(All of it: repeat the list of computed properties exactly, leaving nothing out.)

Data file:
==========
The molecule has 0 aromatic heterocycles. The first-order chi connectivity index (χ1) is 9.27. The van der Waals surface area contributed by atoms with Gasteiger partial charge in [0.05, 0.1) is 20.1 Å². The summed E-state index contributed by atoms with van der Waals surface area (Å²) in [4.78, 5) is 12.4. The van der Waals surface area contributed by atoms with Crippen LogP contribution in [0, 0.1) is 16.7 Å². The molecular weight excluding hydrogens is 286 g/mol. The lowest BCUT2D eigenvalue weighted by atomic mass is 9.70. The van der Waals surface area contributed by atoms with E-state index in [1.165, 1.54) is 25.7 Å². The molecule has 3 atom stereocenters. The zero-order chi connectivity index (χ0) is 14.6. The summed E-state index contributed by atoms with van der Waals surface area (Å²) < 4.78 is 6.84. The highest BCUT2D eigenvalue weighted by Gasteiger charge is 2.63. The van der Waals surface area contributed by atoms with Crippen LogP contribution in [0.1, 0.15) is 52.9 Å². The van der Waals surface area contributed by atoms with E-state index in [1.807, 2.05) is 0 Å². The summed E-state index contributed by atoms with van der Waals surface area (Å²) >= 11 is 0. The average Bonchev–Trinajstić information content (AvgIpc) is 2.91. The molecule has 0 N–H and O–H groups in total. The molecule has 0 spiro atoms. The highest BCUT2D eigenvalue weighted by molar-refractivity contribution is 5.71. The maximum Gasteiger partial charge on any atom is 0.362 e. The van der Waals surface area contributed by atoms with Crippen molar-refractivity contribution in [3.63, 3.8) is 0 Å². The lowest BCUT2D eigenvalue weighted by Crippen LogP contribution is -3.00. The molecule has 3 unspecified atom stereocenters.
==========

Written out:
The molecule has 0 aromatic heterocycles. The first-order chi connectivity index (χ1) is 9.27. The van der Waals surface area contributed by atoms with Gasteiger partial charge in [0.05, 0.1) is 20.1 Å². The summed E-state index contributed by atoms with van der Waals surface area (Å²) in [4.78, 5) is 12.4. The van der Waals surface area contributed by atoms with Crippen LogP contribution in [0, 0.1) is 16.7 Å². The molecular weight excluding hydrogens is 286 g/mol. The lowest BCUT2D eigenvalue weighted by atomic mass is 9.70. The van der Waals surface area contributed by atoms with E-state index in [1.165, 1.54) is 25.7 Å². The molecule has 3 atom stereocenters. The zero-order chi connectivity index (χ0) is 14.6. The summed E-state index contributed by atoms with van der Waals surface area (Å²) < 4.78 is 6.84. The highest BCUT2D eigenvalue weighted by Gasteiger charge is 2.63. The van der Waals surface area contributed by atoms with Crippen LogP contribution in [0.1, 0.15) is 52.9 Å². The van der Waals surface area contributed by atoms with E-state index in [1.807, 2.05) is 0 Å². The summed E-state index contributed by atoms with van der Waals surface area (Å²) >= 11 is 0. The average Bonchev–Trinajstić information content (AvgIpc) is 2.91. The molecule has 0 N–H and O–H groups in total. The molecule has 0 spiro atoms. The highest BCUT2D eigenvalue weighted by molar-refractivity contribution is 5.71. The maximum Gasteiger partial charge on any atom is 0.362 e. The van der Waals surface area contributed by atoms with Crippen molar-refractivity contribution in [3.63, 3.8) is 0 Å². The lowest BCUT2D eigenvalue weighted by Crippen LogP contribution is -3.00. The molecule has 3 unspecified atom stereocenters.